Impact of results-based financing on effective obstetric care coverage: evidence from a quasi-experimental study in Malawi

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dc.contributor.author Brenner, Stephan
dc.contributor.author Mazalale, Jacob
dc.contributor.author Wilhelm, Danielle
dc.contributor.author Nesbitt, Robin C
dc.contributor.author Lohela, Terhi J
dc.contributor.author Chinkhumba, Jobiba
dc.contributor.author Lohmann, Julia
dc.contributor.author Muula, Adamson S
dc.contributor.author De Allegri, Manuela
dc.date.accessioned 2018-10-21T03:19:44Z
dc.date.available 2018-10-21T03:19:44Z
dc.date.issued 2018-10-19
dc.identifier.citation BMC Health Services Research. 2018 Oct 19;18(1):791
dc.identifier.uri http://hdl.handle.net/10138/252130
dc.description.abstract Abstract Background Results-based financing (RBF) describes health system approaches addressing both service quality and use. Effective coverage is a metric measuring progress towards universal health coverage (UHC). Although considered a means towards achieving UHC in settings with weak health financing modalities, the impact of RBF on effective coverage has not been explicitly studied. Methods Malawi introduced the Results-Based Financing For Maternal and Neonatal Health (RBF4MNH) Initiative in 2013 to improve quality of maternal and newborn health services at emergency obstetric care facilities. Using a quasi-experimental design, we examined the impact of the RBF4MNH on both crude and effective coverage of pregnant women across four districts during the two years following implementation. Results There was no effect on crude coverage. With a larger proportion of women in intervention areas receiving more effective care over time, the overall net increase in effective coverage was 7.1%-points (p = 0.07). The strongest impact on effective coverage (31.0%-point increase, p = 0.02) occurred only at lower cut-off level (60% of maximum score) of obstetric care effectiveness. Design-specific and wider health system factors likely limited the program’s potential to produce stronger effects. Conclusion The RBF4MNH improved effective coverage of pregnant women and seems to be a promising reform approach towards reaching UHC. Given the short study period, the full potential of the current RBF scheme has likely not yet been reached.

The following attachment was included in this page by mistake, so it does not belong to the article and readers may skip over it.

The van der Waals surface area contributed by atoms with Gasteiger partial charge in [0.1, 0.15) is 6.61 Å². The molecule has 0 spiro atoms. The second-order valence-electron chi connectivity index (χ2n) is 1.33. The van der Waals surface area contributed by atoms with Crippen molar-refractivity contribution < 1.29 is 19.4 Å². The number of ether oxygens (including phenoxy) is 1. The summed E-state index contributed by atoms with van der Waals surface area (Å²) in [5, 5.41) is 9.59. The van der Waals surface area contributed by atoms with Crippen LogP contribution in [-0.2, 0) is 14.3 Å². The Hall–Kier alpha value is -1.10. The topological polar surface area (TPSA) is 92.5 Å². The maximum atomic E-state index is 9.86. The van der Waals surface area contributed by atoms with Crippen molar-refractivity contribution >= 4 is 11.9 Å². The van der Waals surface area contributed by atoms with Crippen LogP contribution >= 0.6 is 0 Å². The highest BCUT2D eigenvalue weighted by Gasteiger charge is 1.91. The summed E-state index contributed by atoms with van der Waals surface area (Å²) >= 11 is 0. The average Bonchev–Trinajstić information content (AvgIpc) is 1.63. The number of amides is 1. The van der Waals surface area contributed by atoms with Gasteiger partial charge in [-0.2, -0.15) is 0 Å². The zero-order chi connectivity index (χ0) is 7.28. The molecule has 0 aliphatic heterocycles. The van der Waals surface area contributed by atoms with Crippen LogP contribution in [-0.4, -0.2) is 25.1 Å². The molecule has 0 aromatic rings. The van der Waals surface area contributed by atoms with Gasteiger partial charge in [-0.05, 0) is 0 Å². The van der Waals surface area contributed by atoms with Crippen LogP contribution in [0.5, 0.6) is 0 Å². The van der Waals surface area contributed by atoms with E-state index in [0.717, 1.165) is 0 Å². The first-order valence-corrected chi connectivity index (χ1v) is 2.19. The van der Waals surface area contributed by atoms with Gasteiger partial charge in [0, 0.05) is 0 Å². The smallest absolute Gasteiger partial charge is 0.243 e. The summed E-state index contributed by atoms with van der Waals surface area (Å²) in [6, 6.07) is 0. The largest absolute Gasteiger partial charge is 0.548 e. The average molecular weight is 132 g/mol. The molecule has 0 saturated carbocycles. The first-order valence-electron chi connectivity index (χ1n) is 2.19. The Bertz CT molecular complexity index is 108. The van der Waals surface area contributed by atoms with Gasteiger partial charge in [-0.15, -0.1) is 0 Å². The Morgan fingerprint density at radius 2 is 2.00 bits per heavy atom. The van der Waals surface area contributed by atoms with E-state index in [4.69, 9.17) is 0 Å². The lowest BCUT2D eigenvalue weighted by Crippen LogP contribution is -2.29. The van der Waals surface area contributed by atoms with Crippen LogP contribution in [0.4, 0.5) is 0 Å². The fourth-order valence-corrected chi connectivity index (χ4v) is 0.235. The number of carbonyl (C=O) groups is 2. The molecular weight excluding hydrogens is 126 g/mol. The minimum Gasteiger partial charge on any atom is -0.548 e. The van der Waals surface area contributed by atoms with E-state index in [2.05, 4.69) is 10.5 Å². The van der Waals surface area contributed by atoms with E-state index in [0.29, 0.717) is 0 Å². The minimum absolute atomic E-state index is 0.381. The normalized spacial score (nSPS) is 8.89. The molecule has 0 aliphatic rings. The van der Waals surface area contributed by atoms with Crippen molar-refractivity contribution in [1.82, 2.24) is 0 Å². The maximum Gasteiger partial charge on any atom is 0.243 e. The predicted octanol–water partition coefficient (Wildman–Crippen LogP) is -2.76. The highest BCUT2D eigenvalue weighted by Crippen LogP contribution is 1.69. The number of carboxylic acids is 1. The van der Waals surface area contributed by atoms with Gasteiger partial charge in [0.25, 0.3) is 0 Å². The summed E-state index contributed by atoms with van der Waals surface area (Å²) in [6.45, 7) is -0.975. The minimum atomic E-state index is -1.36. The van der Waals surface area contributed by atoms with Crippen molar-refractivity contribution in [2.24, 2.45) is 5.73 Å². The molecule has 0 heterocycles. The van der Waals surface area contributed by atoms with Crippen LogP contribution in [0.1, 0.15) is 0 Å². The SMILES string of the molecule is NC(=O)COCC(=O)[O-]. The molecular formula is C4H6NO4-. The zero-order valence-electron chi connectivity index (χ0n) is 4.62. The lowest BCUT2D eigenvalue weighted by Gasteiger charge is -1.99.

dc.publisher BioMed Central
dc.subject Results-based financing
dc.subject Effective coverage
dc.subject Maternal and child health
dc.subject Quality of care
dc.subject Health care financing
dc.title Impact of results-based financing on effective obstetric care coverage: evidence from a quasi-experimental study in Malawi
dc.date.updated 2018-10-21T03:19:44Z
dc.language.rfc3066 en
dc.rights.holder The Author(s).
dc.type.uri http://purl.org/eprint/entityType/ScholarlyWork
dc.type.uri http://purl.org/eprint/entityType/Expression
dc.type.uri http://purl.org/eprint/type/JournalArticle

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